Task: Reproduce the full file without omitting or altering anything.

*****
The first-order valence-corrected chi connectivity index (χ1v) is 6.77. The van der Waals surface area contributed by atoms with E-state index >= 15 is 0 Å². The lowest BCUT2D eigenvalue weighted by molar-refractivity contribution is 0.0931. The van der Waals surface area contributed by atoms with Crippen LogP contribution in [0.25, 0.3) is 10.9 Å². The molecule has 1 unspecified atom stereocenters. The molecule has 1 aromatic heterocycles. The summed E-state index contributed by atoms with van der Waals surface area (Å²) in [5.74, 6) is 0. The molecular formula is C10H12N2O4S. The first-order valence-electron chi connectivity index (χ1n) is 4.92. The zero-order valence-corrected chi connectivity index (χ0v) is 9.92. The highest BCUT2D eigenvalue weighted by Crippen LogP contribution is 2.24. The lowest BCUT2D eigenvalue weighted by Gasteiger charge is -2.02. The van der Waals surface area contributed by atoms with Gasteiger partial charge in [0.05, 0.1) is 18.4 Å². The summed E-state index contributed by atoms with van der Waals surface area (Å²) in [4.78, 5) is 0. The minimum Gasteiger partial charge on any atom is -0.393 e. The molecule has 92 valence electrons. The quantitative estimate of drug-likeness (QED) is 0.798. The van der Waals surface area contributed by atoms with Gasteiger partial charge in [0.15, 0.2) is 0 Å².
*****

The first-order valence-corrected chi connectivity index (χ1v) is 6.77. The van der Waals surface area contributed by atoms with E-state index >= 15 is 0 Å². The lowest BCUT2D eigenvalue weighted by molar-refractivity contribution is 0.0931. The van der Waals surface area contributed by atoms with Crippen LogP contribution in [0.25, 0.3) is 10.9 Å². The molecule has 1 unspecified atom stereocenters. The molecule has 1 aromatic heterocycles. The summed E-state index contributed by atoms with van der Waals surface area (Å²) in [5.74, 6) is 0. The molecular formula is C10H12N2O4S. The first-order valence-electron chi connectivity index (χ1n) is 4.92. The zero-order valence-corrected chi connectivity index (χ0v) is 9.92. The highest BCUT2D eigenvalue weighted by Crippen LogP contribution is 2.24. The lowest BCUT2D eigenvalue weighted by Gasteiger charge is -2.02. The van der Waals surface area contributed by atoms with Gasteiger partial charge in [0.05, 0.1) is 18.4 Å². The summed E-state index contributed by atoms with van der Waals surface area (Å²) in [4.78, 5) is 0. The minimum Gasteiger partial charge on any atom is -0.393 e. The molecule has 92 valence electrons. The quantitative estimate of drug-likeness (QED) is 0.798. The van der Waals surface area contributed by atoms with Gasteiger partial charge in [0.15, 0.2) is 0 Å².